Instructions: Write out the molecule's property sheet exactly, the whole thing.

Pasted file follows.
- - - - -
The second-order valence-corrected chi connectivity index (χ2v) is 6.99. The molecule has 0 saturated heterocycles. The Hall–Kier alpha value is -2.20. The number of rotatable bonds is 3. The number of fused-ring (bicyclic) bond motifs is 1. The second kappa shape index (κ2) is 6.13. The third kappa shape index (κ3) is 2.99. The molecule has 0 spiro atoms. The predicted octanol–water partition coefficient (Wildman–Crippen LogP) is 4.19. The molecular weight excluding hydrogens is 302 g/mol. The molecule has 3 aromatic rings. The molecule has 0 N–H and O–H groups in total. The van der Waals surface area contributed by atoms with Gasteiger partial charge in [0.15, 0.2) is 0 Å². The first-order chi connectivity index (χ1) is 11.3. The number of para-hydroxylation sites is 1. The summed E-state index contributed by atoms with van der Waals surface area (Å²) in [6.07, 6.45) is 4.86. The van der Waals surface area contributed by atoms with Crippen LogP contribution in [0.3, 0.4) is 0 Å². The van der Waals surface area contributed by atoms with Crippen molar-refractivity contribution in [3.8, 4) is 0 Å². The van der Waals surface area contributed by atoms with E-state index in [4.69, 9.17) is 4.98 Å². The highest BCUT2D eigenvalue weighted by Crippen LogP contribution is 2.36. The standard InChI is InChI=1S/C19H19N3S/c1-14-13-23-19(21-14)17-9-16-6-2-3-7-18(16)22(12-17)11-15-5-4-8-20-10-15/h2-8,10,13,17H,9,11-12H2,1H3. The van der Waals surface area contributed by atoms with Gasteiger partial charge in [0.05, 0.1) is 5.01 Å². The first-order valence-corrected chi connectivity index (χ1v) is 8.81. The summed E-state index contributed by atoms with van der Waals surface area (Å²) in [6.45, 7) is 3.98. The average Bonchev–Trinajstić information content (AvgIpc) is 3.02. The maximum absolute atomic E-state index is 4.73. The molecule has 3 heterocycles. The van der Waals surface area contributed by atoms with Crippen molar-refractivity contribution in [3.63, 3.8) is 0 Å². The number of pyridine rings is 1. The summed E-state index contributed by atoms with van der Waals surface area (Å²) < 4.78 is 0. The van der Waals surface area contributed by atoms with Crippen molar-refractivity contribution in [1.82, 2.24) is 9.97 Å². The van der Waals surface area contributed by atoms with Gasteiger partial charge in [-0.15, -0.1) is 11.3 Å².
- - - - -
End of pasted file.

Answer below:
The second-order valence-corrected chi connectivity index (χ2v) is 6.99. The molecule has 0 saturated heterocycles. The Hall–Kier alpha value is -2.20. The number of rotatable bonds is 3. The number of fused-ring (bicyclic) bond motifs is 1. The second kappa shape index (κ2) is 6.13. The third kappa shape index (κ3) is 2.99. The molecule has 0 spiro atoms. The predicted octanol–water partition coefficient (Wildman–Crippen LogP) is 4.19. The molecular weight excluding hydrogens is 302 g/mol. The molecule has 3 aromatic rings. The molecule has 0 N–H and O–H groups in total. The van der Waals surface area contributed by atoms with Gasteiger partial charge in [0.15, 0.2) is 0 Å². The first-order chi connectivity index (χ1) is 11.3. The number of para-hydroxylation sites is 1. The summed E-state index contributed by atoms with van der Waals surface area (Å²) in [6.07, 6.45) is 4.86. The van der Waals surface area contributed by atoms with Crippen LogP contribution in [0.3, 0.4) is 0 Å². The van der Waals surface area contributed by atoms with Crippen molar-refractivity contribution in [3.8, 4) is 0 Å². The van der Waals surface area contributed by atoms with E-state index in [4.69, 9.17) is 4.98 Å². The highest BCUT2D eigenvalue weighted by Crippen LogP contribution is 2.36. The standard InChI is InChI=1S/C19H19N3S/c1-14-13-23-19(21-14)17-9-16-6-2-3-7-18(16)22(12-17)11-15-5-4-8-20-10-15/h2-8,10,13,17H,9,11-12H2,1H3. The van der Waals surface area contributed by atoms with Gasteiger partial charge in [0.05, 0.1) is 5.01 Å². The first-order valence-corrected chi connectivity index (χ1v) is 8.81. The summed E-state index contributed by atoms with van der Waals surface area (Å²) in [6.45, 7) is 3.98. The average Bonchev–Trinajstić information content (AvgIpc) is 3.02. The maximum absolute atomic E-state index is 4.73. The molecule has 3 heterocycles. The van der Waals surface area contributed by atoms with Crippen molar-refractivity contribution in [3.63, 3.8) is 0 Å². The number of pyridine rings is 1. The summed E-state index contributed by atoms with van der Waals surface area (Å²) < 4.78 is 0. The van der Waals surface area contributed by atoms with Crippen molar-refractivity contribution in [1.82, 2.24) is 9.97 Å². The van der Waals surface area contributed by atoms with Gasteiger partial charge in [-0.15, -0.1) is 11.3 Å².